But the point of my vision, of what I believe in this regard, is that strong, healthy, God-centered families are essential to building the Kingdom of Jesus Christ. What’s more, I believe that strong, healthy, God-centered families are best nurtured and sustained within the agrarian paradigm (framework). Agrarianism is the Biblical and historical norm. Modern, industrialized life is a historical aberration, and like rapture centric theology, it rarely bears good fruit.
Furthermore, contrary to the modern, industrialized, mass-media approach to evangelization, I believe the most effective Christian outreach is achieved by Christian families, and small independent churches composed of Christian families, living simply and being salt and light to the community they live in. There is plenty of room within this way of life for missionary outreach and other ministry endeavors, as God leads.
Such a vision for life is not very “exciting” to the modern mindset. Modern Christianity likes to think up bigger, more clever, more organized, and more carefully crafted evangelistic outreaches for winning souls to Christ. Such industrialized methods work because they have the numbers to prove it. But I’m not convinced. It looks to me like much of the modern Christian “experience” is shallow and self-centered. It is also heavily syncretized with worldly attitudes and customs.
The Christian agrarian approach to life and Christian ministry is slower, less measurable, more personal, more intertwined with the daily life and work of the family. It results in a faith that I think it is deeper, more humble, and more firmly rooted. I may be wrong, but I think this is closer to the way that God intends for His people to live and interact and influence the world around us.
The average modern Christian can not accept this because of his industrial mindset. And he does not think multigenerationally. He wants big, measurable results, now and if he doesn’t get those things, he thinks something is wrong with his approach. Well, yes, there is.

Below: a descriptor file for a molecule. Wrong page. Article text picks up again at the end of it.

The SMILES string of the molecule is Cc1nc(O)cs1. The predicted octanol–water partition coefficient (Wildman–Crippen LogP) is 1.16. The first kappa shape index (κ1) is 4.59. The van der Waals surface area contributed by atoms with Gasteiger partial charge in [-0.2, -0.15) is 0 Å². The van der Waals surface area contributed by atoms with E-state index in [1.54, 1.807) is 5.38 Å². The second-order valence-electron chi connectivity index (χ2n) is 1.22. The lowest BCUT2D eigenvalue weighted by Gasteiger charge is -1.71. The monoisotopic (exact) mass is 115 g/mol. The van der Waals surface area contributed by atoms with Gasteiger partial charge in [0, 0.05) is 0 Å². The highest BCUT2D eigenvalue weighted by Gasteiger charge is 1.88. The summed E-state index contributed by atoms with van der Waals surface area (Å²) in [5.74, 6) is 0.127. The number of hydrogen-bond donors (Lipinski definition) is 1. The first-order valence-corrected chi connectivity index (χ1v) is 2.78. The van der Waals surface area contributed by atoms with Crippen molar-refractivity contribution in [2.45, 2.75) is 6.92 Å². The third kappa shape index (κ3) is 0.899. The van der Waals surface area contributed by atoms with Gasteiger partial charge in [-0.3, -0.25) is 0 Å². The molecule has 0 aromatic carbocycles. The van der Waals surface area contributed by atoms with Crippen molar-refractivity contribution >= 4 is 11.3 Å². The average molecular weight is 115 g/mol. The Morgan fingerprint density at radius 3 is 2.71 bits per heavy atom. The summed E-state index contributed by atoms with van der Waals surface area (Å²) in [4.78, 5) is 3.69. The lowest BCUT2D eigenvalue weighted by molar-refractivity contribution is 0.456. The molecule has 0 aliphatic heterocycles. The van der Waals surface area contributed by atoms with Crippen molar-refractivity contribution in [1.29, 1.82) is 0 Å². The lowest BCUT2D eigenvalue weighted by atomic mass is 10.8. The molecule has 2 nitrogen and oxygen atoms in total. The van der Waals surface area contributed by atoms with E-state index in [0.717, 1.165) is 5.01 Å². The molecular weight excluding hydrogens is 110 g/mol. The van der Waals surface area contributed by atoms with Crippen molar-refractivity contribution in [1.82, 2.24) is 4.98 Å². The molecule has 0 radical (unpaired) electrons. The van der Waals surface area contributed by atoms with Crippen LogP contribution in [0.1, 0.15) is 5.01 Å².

The way I see it God has always worked through families, over generations, to achieve His purposes. Those families have typically lived simple agrarian lives. From such families, God has sometimes called out individuals to do great things for his kingdom. It is something to think about.
Looking Back on 2006
Last year was a blessed year here on our little homestead. Not everything went as well as we would have liked. There were struggles and disappointments, but that’s nothing new.
Back in April we thought we would buy the big old Grange Hall in Moravia. I even put a purchase offer in for the property and it was accepted. I wrote about it here and in subsequent blogs. But the deal fell through. It fell through because I had justified to myself that it would be okay to go into debt for this thing; I felt it would help me to achieve my family vision for more land and a a more viable family economy.
There is, however, something deep within me that abhors debt. I fear being a slave to the lender. I’m not saying all debt is wrong. I’m not passing judgement on anyone who borrows money. I’m saying that I am persuaded that God gave me a family vision and that He will provide in His time. My job is to trust Him and glorify Him by focusing on being a father to my children, working diligently with my mind and my hands, and being a wise steward with the resources He has entrusted to me.
Sometimes that is hard for me. I am a motivated person. If I set my mind to something I am inclined to drive towards it with singleminded determination, forgetting the more important things like faith and family along the way. My challenge is to maintain the balance. To stay centered. To be patient. To wait on the Lord. He has corrected me before. He has humbled me. He has taught me that He is in charge, not me. He doesn’t get with my program. On the contrary, I must move according to His word, His will, his leading. I don’t want to learn any more hard lessons. So I work and wait and trust, and there is great peace in that.
With the proper focus in mind, I have to say that my favorite blogs of last year were Backyard Poultry Processing With my 11-Year-Old Son and The Charging Woodchuck. Another family-centered blog of last year that is particularly dear to me is What My Grandmother Did For Me.
Home Business Adventures
Viable home businesses are integral to my agrarian family vision. I have a full time job in a factory but Marlene and I are working on several fronts to build home businesses that we can involve our children in or, at least, use to inspire them to pursue their own home businesses. .